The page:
You’re constantly stressed out, sad, don’t want to spend time with loved ones, and have developed bad eating and lifestyle habits. As a result, you’ve become a homebody and ignored your physical fitness. Now, your back has started hurting, and you wonder: Is there a connection?
What is Back Pain?
Back pain is a leading reason people seek medical care or miss work. It can even cause issues for school-age children.
Back pain intensity ranges from a dull, continuous ache to an unexpected, sharp, or shooting discomfort. It can happen suddenly due to an accident or by lifting a heavy object, or back pain can appear over time as people age. Lack of exercise followed by a strenuous workout can trigger pain.
What Causes Back Pain?
There can be many reasons, including:
- Muscle or ligament strain caused by continual heavy lifting or a sudden awkward movement.
- Bulging or ruptured disks. Disks work as cushions between the bones in your spine but cause pain if they bulge, rupture, and press on a nerve.
- Osteoarthritis can trigger lower back pain. This can happen due to narrowing the area around your spinal cord, otherwise known as a disorder called spinal stenosis.
- Osteoporosis also causes back pain.
How to Prevent Back Pain
- Exercise regularly. Consistent low-impact aerobics, including activities that don’t strain or shock your back, can build strength and endurance and allow your muscles to work better. Good options include walking and swimming.
- Try building muscle strength and flexibility around your core, allowing muscles to work in unison like a natural girdle for your back.
- Try to maintain a healthy weight as added pounds put extra strain on your back muscles.
- Stop using nicotine products, which can lead to worse problems.
What are the Risks?
- The first instance of low back pain typically happens when someone’s between 30- and 50-years-old and the pain becomes more common with advancing age.
- Back pain is more common among people who are not physically fit.
- Being overweight or quickly packing on the pounds can add stress to the back and cause lower back pain.
- Physically intensive work.
- Mental health.
- Poor lifestyle like unhealthy eating habits or nicotine use.
Can Mental Health Issues Cause Back Pain?
Lower back pain is the number two reason for disability in America. More than 80 percent of people will have back pain at some time in their lives. The most common triggers are disc injuries, lifting something heavy, sciatica, or other non-specific back injuries. But mental health issues also can lead to back pain.
If your mobility is limited, this can trigger psychological distress, which can, in turn, make the pain worse. Your coping strategies and personal health views can influence distress levels and the progression of the pain. For instance, someone who’s anxiety-prone expects the worst, and suffers from catastrophic thinking, may experience worse back pain than another person who feels differently. Why? Because psychological vulnerabilities can alter your brain and amplify the pain.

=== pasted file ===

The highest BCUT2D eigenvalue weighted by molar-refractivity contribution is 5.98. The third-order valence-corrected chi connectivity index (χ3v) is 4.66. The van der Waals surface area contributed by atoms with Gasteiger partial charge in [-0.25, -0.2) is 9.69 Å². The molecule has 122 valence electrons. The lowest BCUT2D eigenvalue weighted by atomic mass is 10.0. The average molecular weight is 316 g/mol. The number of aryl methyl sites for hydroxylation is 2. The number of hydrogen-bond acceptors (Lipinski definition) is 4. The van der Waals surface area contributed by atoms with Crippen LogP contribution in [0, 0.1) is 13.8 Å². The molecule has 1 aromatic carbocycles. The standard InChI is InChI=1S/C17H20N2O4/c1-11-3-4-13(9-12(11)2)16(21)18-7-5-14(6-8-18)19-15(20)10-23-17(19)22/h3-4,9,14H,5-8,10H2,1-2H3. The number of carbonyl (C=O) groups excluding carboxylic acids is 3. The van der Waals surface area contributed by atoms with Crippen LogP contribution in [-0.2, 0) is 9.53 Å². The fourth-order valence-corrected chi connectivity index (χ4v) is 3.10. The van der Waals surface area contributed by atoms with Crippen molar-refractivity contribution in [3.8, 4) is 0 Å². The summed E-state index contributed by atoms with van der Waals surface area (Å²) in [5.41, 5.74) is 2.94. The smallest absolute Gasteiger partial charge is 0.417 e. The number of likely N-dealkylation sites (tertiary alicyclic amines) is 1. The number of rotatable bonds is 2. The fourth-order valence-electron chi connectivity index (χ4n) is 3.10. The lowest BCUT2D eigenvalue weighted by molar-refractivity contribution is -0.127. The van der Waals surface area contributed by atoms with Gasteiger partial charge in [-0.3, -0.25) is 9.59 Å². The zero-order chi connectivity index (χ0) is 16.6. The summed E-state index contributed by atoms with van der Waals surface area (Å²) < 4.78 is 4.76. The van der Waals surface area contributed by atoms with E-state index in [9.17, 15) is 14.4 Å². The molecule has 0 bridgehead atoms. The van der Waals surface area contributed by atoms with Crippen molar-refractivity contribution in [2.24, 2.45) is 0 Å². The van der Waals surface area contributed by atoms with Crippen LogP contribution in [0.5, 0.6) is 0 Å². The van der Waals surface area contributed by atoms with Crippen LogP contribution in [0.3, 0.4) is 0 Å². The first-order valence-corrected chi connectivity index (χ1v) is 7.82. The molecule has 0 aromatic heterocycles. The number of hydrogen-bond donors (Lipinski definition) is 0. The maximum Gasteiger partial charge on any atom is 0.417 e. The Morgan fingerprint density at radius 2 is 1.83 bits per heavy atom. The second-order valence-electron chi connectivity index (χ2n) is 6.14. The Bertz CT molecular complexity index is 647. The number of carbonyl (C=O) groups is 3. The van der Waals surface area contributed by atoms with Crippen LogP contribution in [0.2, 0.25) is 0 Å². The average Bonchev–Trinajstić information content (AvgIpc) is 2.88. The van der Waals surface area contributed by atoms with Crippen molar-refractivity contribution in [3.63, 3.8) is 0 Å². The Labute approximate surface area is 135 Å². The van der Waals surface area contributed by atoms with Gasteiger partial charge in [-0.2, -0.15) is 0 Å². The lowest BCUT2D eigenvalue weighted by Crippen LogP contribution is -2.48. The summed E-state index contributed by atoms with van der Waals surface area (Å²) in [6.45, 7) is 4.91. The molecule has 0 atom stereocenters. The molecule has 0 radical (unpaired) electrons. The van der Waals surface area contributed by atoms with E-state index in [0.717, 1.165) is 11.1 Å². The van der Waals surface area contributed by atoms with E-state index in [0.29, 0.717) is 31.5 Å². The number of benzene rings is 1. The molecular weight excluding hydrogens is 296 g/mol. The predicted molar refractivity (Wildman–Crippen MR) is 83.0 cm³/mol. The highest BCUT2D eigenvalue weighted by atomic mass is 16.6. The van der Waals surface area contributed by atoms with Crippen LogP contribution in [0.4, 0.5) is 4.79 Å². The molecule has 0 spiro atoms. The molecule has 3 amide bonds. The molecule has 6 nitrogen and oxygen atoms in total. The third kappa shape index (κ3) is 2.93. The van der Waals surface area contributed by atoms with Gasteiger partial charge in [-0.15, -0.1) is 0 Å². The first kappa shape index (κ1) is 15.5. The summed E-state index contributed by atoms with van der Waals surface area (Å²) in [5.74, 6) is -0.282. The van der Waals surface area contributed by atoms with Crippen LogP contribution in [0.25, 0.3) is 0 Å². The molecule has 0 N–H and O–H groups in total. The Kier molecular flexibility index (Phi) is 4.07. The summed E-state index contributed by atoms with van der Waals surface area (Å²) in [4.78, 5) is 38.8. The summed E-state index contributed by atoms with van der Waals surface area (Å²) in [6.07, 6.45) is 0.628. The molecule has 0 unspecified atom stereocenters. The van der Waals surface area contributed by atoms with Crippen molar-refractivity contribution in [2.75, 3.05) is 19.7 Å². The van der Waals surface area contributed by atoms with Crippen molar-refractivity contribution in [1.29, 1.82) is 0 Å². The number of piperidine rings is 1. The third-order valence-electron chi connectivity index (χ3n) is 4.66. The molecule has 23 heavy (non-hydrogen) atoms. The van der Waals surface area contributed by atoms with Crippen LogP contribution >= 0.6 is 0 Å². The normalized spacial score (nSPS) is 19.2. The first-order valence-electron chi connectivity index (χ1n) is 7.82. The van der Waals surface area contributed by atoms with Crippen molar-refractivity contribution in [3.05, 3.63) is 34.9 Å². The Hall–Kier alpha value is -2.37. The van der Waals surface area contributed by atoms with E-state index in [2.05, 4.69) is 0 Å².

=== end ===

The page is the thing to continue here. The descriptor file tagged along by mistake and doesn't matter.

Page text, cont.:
Pre-existing psychological attitudes sometimes coexist with abnormalities in how brain chemistry is controlled, especially regarding dopamine, and “normal” brain functions related to anxiety, emotional control, and attention, can also be disturbed. This results in a vicious circle as your pain becomes all-encompassing.
But there’s more to worsening pain than just pre-existing attitudes. The pain acts by rewiring biological circuits in your brain. When pain first occurs, it affects the pain-sensitivity brain circuits. “But when pain lasts, the related brain activity switches away from the “pain” circuits to circuits that process emotions. That’s why emotions like anxiety often take center stage in chronic back pain. And it’s why emotional control becomes that much more difficult.”
Ketamine is known to strengthen connections between brain regions necessary for the production and control of dopamine, which could explain how it can alleviate depression.
Diagnosis & Treatment
If you suffer from back pain, mental health issues, or both, it’s essential to understand what’s triggering the discomfort and seek ways to minimize it. The first step is diagnosis. Your healthcare provider may recommend certain tests to diagnose back pain, while a mental health specialist is best equipped to help you work through issues leading to depression or another condition. A mental health evaluation will compare your symptoms to criteria in the Diagnostic and Statistical Manual of Mental Disorders before the final diagnosis.
Back pain can be treated with medicine, pain relievers, or physical therapy. Depression or other mental illnesses often respond to psychotherapy, antidepressants, or ketamine therapy.